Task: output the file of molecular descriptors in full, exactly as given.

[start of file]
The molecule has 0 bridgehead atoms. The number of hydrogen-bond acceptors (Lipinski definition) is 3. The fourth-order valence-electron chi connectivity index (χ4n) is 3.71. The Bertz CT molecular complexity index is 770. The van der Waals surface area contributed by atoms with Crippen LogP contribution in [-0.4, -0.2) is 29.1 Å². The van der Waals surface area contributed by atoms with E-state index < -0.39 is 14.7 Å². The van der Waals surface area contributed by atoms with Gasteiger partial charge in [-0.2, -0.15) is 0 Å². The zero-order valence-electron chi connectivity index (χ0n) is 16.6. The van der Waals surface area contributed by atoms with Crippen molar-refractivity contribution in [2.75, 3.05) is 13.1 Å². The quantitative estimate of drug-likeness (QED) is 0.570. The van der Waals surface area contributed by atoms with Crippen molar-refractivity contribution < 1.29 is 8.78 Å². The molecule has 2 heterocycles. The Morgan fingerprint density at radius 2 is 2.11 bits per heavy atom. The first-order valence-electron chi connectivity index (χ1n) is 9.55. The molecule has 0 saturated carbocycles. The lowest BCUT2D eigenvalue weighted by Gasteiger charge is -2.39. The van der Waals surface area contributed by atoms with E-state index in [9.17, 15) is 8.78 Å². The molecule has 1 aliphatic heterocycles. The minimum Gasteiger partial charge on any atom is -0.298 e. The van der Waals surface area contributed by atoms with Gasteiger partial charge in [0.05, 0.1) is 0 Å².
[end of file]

The molecule has 0 bridgehead atoms. The number of hydrogen-bond acceptors (Lipinski definition) is 3. The fourth-order valence-electron chi connectivity index (χ4n) is 3.71. The Bertz CT molecular complexity index is 770. The van der Waals surface area contributed by atoms with Crippen LogP contribution in [-0.4, -0.2) is 29.1 Å². The van der Waals surface area contributed by atoms with E-state index < -0.39 is 14.7 Å². The van der Waals surface area contributed by atoms with Gasteiger partial charge in [-0.2, -0.15) is 0 Å². The zero-order valence-electron chi connectivity index (χ0n) is 16.6. The van der Waals surface area contributed by atoms with Crippen molar-refractivity contribution in [2.75, 3.05) is 13.1 Å². The quantitative estimate of drug-likeness (QED) is 0.570. The van der Waals surface area contributed by atoms with Crippen molar-refractivity contribution < 1.29 is 8.78 Å². The molecule has 2 heterocycles. The Morgan fingerprint density at radius 2 is 2.11 bits per heavy atom. The first-order valence-electron chi connectivity index (χ1n) is 9.55. The molecule has 0 saturated carbocycles. The lowest BCUT2D eigenvalue weighted by Gasteiger charge is -2.39. The van der Waals surface area contributed by atoms with E-state index in [9.17, 15) is 8.78 Å². The molecule has 1 aliphatic heterocycles. The minimum Gasteiger partial charge on any atom is -0.298 e. The van der Waals surface area contributed by atoms with Gasteiger partial charge in [0.05, 0.1) is 0 Å².